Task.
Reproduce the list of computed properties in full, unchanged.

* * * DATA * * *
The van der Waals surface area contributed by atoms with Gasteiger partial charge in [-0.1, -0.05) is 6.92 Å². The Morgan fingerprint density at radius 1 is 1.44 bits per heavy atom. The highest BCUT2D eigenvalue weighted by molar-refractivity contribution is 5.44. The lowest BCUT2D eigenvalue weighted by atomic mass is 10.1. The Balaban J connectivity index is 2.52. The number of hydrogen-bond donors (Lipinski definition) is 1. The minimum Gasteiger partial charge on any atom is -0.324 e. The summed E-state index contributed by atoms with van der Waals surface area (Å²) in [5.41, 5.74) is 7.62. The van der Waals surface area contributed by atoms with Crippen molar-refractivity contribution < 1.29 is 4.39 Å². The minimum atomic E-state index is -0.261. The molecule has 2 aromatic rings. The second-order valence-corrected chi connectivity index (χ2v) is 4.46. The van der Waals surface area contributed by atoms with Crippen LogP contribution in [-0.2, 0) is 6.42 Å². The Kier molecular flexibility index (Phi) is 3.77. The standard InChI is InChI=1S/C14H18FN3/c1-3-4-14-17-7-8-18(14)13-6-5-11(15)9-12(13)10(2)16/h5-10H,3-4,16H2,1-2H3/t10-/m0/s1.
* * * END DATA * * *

The van der Waals surface area contributed by atoms with Gasteiger partial charge in [-0.1, -0.05) is 6.92 Å². The Morgan fingerprint density at radius 1 is 1.44 bits per heavy atom. The highest BCUT2D eigenvalue weighted by molar-refractivity contribution is 5.44. The lowest BCUT2D eigenvalue weighted by atomic mass is 10.1. The Balaban J connectivity index is 2.52. The number of hydrogen-bond donors (Lipinski definition) is 1. The minimum Gasteiger partial charge on any atom is -0.324 e. The summed E-state index contributed by atoms with van der Waals surface area (Å²) in [5.41, 5.74) is 7.62. The van der Waals surface area contributed by atoms with Crippen molar-refractivity contribution < 1.29 is 4.39 Å². The minimum atomic E-state index is -0.261. The molecule has 2 aromatic rings. The second-order valence-corrected chi connectivity index (χ2v) is 4.46. The van der Waals surface area contributed by atoms with Crippen LogP contribution in [-0.2, 0) is 6.42 Å². The Kier molecular flexibility index (Phi) is 3.77. The standard InChI is InChI=1S/C14H18FN3/c1-3-4-14-17-7-8-18(14)13-6-5-11(15)9-12(13)10(2)16/h5-10H,3-4,16H2,1-2H3/t10-/m0/s1.